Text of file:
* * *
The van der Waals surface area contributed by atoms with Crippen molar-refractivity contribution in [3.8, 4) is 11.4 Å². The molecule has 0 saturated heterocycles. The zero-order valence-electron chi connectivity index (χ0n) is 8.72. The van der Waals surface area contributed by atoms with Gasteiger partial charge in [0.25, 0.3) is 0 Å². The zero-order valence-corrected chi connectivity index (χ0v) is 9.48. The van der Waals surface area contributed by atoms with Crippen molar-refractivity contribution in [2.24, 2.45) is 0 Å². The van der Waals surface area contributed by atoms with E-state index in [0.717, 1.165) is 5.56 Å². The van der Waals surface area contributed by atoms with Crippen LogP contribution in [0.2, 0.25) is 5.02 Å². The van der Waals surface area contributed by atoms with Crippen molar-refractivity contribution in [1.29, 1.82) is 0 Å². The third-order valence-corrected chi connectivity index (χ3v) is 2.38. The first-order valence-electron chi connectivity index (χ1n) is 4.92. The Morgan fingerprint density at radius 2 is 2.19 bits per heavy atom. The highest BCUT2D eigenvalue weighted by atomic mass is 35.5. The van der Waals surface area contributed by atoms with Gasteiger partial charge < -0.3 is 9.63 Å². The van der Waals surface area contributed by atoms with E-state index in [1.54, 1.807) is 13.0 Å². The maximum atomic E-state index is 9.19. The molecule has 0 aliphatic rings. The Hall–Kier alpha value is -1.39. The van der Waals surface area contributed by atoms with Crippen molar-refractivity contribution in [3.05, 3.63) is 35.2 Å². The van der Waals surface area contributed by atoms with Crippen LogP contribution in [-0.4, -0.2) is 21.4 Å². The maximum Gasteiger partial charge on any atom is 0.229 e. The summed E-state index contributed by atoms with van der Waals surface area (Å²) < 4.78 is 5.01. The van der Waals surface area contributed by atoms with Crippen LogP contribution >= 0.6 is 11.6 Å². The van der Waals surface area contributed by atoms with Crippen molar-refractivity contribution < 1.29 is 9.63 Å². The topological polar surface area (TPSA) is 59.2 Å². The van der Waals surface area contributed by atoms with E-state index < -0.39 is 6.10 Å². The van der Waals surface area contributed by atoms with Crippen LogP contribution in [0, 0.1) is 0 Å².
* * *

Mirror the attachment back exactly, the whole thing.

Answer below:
The van der Waals surface area contributed by atoms with Crippen molar-refractivity contribution in [3.8, 4) is 11.4 Å². The molecule has 0 saturated heterocycles. The zero-order valence-electron chi connectivity index (χ0n) is 8.72. The van der Waals surface area contributed by atoms with Gasteiger partial charge in [0.25, 0.3) is 0 Å². The zero-order valence-corrected chi connectivity index (χ0v) is 9.48. The van der Waals surface area contributed by atoms with Crippen molar-refractivity contribution in [2.24, 2.45) is 0 Å². The van der Waals surface area contributed by atoms with E-state index in [0.717, 1.165) is 5.56 Å². The van der Waals surface area contributed by atoms with Crippen LogP contribution in [0.2, 0.25) is 5.02 Å². The van der Waals surface area contributed by atoms with Crippen molar-refractivity contribution in [1.29, 1.82) is 0 Å². The third-order valence-corrected chi connectivity index (χ3v) is 2.38. The first-order valence-electron chi connectivity index (χ1n) is 4.92. The Morgan fingerprint density at radius 2 is 2.19 bits per heavy atom. The highest BCUT2D eigenvalue weighted by atomic mass is 35.5. The van der Waals surface area contributed by atoms with Gasteiger partial charge < -0.3 is 9.63 Å². The van der Waals surface area contributed by atoms with E-state index in [1.54, 1.807) is 13.0 Å². The maximum atomic E-state index is 9.19. The molecule has 0 aliphatic rings. The Hall–Kier alpha value is -1.39. The van der Waals surface area contributed by atoms with Crippen molar-refractivity contribution in [3.05, 3.63) is 35.2 Å². The van der Waals surface area contributed by atoms with Crippen LogP contribution in [-0.4, -0.2) is 21.4 Å². The maximum Gasteiger partial charge on any atom is 0.229 e. The summed E-state index contributed by atoms with van der Waals surface area (Å²) < 4.78 is 5.01. The van der Waals surface area contributed by atoms with Crippen LogP contribution >= 0.6 is 11.6 Å². The van der Waals surface area contributed by atoms with Crippen molar-refractivity contribution < 1.29 is 9.63 Å². The topological polar surface area (TPSA) is 59.2 Å². The van der Waals surface area contributed by atoms with E-state index < -0.39 is 6.10 Å². The van der Waals surface area contributed by atoms with Crippen LogP contribution in [0, 0.1) is 0 Å².